Institutionality. Such an easy word. But so easy to destroy, so difficult to build up. And therein lies the biggest conundrum facing Venezuelans in the future, whether in a year (not likely), or five (probable) or even later (Can God be so mean to us?), we can attempt to rebuild what has been destroyed by Chavismo. Because it is easy to think anything will be better than this, but when you face an avalanche of crime or economic distortions, you need more than change, you need the required institutionality to create the appropriate culture at each institution, whether part of the Government or of the decentralized Government.
And that is the problem. The sad thing about the loss of institutionality at the Venezuelan Central Bank, is not the clowns at the top, it is the technical professionals that will be hardest to find when (and if!) things change. Because while the exodus at the monetary authority may just be beginning, it has had a long run elsewhere in the country under Chavismo. How do you convince a former Intevep researcher working in Canada to come back?. Where do you find a Venezuelan Professional policeman (with a capital P) willing to come back from abroad and face the myriad of problems our cities face? Or medical doctors? Or Judges?
That is the problem. Chavismo has managed to destroy institutionality at all levels. From the Electoral Board, to Cantv, to PDVSA, to the Comptrollers office, to the Judiciary, those still inside have given up, left or sold their souls to the revolution in exchange for money.
The tough part will not be changing the Government, it will be rebuilding it. Like the picture above, it will take many bricks and many guarantees for people to want to help. As the saying goes: Once burned, twice shy. While some will be willing to come back and help rebuild, many will think they already paid their dues and are not wiling to come back at low salaries and with few guarantees to build an uncertain future.
And uncertain it will be, because unless Chavismo steps over the line badly, once out, they will try to claim they are democrats and they will fight you every day. They will blame crime, low scientific production and even PDVSA’s failure, on the opposition, the economic war, the US or whatever.
Which leads me to the origin of this post. While the murder of a former Miss Venezuela last night, her husband next to her killed in the robbery and their four year old girl surviving the episode is terrorific, this has become daily life for most Venezuelans. By now, a couple of dozen more similar homicides have taken place since this incident last night. Except you don’t know about their lives, whether they were valedictorian, or studying for their Ph.D. or simply completing high school or university, all useful for a country like Venezuela. Or winners of the Miss Joropo contest…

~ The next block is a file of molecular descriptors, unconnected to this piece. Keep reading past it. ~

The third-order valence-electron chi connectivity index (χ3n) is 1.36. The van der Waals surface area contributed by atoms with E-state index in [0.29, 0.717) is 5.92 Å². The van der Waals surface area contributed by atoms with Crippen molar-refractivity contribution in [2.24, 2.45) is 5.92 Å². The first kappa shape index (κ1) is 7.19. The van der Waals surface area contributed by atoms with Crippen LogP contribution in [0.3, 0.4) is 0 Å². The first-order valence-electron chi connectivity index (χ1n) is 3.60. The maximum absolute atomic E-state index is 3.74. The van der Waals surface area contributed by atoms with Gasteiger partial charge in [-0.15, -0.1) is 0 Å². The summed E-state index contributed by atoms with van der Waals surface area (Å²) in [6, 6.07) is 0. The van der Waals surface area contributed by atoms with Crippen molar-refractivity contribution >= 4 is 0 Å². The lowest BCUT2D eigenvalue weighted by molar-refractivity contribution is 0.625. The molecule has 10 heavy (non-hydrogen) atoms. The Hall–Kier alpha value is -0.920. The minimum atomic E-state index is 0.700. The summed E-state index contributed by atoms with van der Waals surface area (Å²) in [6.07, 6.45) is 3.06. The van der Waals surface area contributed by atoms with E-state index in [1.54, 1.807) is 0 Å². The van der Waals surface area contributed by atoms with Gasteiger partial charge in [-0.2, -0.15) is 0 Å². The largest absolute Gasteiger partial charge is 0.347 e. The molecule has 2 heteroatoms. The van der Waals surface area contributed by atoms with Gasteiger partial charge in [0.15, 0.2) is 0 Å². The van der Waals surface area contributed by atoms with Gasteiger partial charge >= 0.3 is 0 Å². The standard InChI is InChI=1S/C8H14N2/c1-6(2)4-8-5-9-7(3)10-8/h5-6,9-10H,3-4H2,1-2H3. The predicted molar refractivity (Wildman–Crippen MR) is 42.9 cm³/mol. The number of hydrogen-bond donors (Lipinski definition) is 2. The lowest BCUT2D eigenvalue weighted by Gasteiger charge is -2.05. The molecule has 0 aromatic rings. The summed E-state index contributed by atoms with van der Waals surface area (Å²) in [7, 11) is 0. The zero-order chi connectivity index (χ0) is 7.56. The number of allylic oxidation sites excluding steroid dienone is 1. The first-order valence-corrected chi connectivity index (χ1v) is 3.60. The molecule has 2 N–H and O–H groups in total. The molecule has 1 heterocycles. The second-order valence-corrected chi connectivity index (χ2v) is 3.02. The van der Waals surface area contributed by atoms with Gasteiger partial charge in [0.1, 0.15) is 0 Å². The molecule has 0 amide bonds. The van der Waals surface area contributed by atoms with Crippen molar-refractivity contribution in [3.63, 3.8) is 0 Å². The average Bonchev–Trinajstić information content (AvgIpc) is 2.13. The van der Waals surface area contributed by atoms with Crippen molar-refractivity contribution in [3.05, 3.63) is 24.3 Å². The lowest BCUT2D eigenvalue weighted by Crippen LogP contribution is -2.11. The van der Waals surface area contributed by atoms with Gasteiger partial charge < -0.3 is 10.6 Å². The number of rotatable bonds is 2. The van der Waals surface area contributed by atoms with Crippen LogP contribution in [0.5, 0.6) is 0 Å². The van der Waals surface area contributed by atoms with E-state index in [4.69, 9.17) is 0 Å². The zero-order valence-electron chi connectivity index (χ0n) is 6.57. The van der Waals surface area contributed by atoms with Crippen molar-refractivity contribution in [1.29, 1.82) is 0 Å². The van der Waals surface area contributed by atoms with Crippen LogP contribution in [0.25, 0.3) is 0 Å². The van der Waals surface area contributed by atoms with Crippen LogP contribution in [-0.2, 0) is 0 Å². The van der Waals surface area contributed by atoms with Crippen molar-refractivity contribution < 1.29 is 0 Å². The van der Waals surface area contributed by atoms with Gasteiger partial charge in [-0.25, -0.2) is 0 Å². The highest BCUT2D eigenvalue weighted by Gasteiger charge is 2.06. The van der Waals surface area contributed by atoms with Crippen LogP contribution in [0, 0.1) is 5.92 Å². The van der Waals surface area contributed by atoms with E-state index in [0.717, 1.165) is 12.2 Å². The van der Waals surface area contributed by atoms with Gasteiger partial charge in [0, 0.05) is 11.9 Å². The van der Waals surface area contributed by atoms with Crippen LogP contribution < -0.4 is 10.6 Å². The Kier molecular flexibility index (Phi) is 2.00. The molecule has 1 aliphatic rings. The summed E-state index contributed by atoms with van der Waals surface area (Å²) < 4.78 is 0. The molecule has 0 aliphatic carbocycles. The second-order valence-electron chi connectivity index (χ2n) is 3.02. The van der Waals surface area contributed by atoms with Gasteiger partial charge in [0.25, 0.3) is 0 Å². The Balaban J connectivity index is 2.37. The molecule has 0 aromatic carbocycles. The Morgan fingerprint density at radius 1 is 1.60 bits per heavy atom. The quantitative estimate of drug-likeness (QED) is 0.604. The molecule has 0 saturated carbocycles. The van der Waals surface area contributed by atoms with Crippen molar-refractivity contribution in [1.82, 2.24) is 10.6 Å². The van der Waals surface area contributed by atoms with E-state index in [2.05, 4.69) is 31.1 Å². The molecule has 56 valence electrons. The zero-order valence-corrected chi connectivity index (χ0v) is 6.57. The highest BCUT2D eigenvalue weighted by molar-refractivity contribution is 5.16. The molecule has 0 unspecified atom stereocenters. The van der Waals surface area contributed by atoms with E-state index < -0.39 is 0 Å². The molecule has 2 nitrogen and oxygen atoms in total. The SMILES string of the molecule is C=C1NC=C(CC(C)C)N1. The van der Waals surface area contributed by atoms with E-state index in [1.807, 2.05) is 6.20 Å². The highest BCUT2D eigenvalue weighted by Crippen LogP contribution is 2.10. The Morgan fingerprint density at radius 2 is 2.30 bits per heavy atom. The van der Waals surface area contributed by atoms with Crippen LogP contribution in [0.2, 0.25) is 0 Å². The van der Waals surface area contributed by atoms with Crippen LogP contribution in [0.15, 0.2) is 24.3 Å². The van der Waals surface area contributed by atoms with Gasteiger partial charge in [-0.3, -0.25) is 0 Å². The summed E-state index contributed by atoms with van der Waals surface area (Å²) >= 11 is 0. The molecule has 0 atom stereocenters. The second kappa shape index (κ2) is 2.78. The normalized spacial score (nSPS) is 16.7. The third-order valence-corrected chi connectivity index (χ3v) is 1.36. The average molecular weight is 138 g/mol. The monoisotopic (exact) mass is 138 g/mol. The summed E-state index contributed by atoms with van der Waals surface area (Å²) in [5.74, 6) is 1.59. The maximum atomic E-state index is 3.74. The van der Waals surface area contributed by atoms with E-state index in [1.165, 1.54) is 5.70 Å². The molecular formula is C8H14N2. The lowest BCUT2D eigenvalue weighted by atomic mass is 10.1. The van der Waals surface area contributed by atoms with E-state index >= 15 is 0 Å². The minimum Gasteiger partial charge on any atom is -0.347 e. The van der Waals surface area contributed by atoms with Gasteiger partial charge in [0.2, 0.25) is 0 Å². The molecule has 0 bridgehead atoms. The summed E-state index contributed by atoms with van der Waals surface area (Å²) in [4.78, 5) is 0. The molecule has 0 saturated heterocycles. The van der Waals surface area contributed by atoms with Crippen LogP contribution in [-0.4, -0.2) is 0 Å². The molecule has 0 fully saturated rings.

Except that the destruction of institutionality is such, that the successful ones, the ones that can come up with a plan to fight crime, develop technology or fixed the complex problems associated with health care, are all abroad, developing the same dreams they had, but paid in foreign currency and with their kids going to wonderful schools.
Do you really think many will come back?
And that is the tragedy. Chavsimo thought that the most incompetent, undereducated, corrupt group of Venezuelans, the military, could do everything. And in the process the military got rid of those that had the know-how, the experience and the ability to fix the problems. And unless you get rid of the same military, it will be an uphill battle to get rid of these former, current and active military officers, that have no clue as to how to run anything. And they will try to keep their positions.
The reality is that the sharper Chavismo’s drop, the better the chances at change and institutionality being restored and rebuilt. Unfortunately, the country’s down fall, unless oil prices drop precipitously, is likely to be just a muddle through, with the usual suspects surviving and managing to live another day.
The only positive note I can give you, is that the radical wing of Chavismo is trying to push everyone out, guaranteeing that little is done to fix economic distortions and accelerating the so called collapse of the economy, increasing the chances for a change for the better.
But if Venezuela continues its slow motion downfall, it any not be until at least five years from now, that some form of institutionality can be rebuilt, except the country will not count with the brightest and the best, but with whatever is left. A different picture form what was available before Chavismo came to power.
A long road ahead for recovery. Likely too long for someone my age. Restoring institutionality may take the same thirty or forty years that it took to sort of build it up. Meanwhile the world moves forward, thinking about technology, ideas, know how, globalization and the like. Which Chavismo barely even thinks about.
And on that note, I end this post for the New Year, apologizing for the somber tone, but somehow hopeful that I am completely wrong.